Antidepressants and Anti-Seizure Drugs Treat Diabetic Nerve Pain

Volume 7    |    Issue 33

If you have diabetic nerve pain, don't be surprised if your doctor tells you to take an antidepressant.

No, your doctor isn't assuming you have depression. He's actually trying to treat your pain.

I know that sounds strange, but it's simply part of the drug business. You see, whenever the drug companies find a drug that sells well, they begin looking for additional ways to use the drug. For instance, once sales for statins peaked, they looked for other uses other than lowering cholesterol. They soon had studies showing statins can prevent cancer and Alzheimer's disease. By finding other uses, the drug companies can significantly increase their sales.

That's what has happened with diabetic nerve pain. A recent study found that certain antidepressants and even anti-seizure drugs are two types of drugs that effectively treat diabetic nerve pain.

About 50% of diabetics have some form of diabetic peripheral neuropathy. This is nerve damage caused by high levels of blood sugar. Symptoms of peripheral neuropathy can include nerve pain, numbness, and tingling in the legs and feet. The longer you have diabetes, the greater your risk of developing neuropathy. What's worse, neuropathy can lead to amputation if it's not treated correctly.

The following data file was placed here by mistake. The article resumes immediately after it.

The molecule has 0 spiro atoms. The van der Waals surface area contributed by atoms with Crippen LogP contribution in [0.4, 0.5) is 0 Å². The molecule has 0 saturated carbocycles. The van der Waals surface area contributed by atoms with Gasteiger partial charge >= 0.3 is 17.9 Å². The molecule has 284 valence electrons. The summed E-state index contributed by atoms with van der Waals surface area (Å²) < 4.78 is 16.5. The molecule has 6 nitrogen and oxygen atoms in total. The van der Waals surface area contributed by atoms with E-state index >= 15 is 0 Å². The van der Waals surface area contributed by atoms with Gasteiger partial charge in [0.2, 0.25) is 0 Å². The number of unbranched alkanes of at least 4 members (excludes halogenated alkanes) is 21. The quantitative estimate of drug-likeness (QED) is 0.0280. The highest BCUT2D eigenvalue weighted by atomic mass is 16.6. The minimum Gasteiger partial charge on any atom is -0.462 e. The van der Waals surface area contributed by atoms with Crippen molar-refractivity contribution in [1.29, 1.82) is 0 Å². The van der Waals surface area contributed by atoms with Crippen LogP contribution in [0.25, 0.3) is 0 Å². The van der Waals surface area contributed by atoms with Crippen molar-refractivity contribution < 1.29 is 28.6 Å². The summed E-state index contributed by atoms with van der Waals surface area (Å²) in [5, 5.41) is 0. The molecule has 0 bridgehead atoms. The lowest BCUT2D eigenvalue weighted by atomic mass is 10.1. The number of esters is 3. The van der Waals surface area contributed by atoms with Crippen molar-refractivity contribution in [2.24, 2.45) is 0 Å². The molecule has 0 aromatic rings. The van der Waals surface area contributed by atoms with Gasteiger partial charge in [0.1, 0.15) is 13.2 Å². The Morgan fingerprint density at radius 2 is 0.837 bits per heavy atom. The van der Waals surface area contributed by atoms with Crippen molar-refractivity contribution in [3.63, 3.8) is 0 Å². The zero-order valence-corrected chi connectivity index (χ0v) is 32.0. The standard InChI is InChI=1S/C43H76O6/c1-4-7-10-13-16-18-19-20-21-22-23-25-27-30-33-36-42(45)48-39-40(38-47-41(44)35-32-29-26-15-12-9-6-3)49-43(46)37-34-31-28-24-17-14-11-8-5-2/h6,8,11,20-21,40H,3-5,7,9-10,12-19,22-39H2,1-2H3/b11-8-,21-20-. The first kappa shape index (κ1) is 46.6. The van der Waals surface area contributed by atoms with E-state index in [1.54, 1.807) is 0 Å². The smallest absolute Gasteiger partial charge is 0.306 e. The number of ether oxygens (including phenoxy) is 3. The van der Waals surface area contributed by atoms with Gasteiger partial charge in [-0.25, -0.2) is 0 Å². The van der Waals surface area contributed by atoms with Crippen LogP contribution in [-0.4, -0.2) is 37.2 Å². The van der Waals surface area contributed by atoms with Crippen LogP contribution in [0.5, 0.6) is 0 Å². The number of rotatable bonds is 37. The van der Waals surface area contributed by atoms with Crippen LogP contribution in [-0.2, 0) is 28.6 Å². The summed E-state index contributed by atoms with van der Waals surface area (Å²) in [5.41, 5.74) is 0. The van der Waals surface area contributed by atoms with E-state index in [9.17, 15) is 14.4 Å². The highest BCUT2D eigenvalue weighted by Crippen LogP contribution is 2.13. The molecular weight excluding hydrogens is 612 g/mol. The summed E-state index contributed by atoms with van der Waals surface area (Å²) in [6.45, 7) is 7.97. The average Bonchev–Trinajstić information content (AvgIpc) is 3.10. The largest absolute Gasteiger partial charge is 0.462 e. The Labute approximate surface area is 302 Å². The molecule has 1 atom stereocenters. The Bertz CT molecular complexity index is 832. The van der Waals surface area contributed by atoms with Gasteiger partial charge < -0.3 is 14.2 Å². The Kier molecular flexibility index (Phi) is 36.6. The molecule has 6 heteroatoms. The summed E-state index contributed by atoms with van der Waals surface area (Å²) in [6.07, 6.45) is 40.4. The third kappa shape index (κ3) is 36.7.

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But here's the problem with this new research. It doesn't prove that using these drugs treats the disease "correctly." All they know is that they can provide some pain relief in the short term. Julie Waldfogel, PharmD, of The Johns Hopkins Hospital in Baltimore, Md., and author of the systematic review (which looked at 106 studies), said: "Unfortunately, more research is still needed, as the current treatments have substantial risk of side effects, and few studies have been done on the long-term effects of these drugs."

In my mind, "substantial risk of side effects" is not treating a disease "correctly." There may be situations where that's the only choice you have. But neuropathy isn't one of those situations. In fact, there are much better ways to treat this pain.

Waldfogel continued to describe the problems with this review: "Unfortunately, there was not enough evidence available to determine if these treatments had an impact on quality of life." But that's not all. All of the studies in the review were short term (less than six months). And all of the studies on the effective drugs had more than 9% of the participants drop out due to adverse effects. In other words, taking these drugs might help your pain in the short term, but could create substantial problems down the road.

But, like I said, there are other ways to treat neuropathy. First, you have to get your blood sugar under control. Diet and exercise are vital. But nutrients can play an important role as well. You can take a formula such as Advanced Blood Sugar Formula to help keep your blood sugar in a healthy range. And you can treat your nerves with Advanced Nerve Support to help keep them healthy and avoid the pain of neuropathy. Drugs should always be your treatment of last resort, when nothing else works.

But if you ever contract an antibiotic-resistant superbug, talk to your doctor about taking vitamin E or other fat-soluble vitamins with your antibiotics. It could save your life.

Your insider for better health,

Source:

https://www.sciencedaily.com/releases/2017/03/170324192328.htm.

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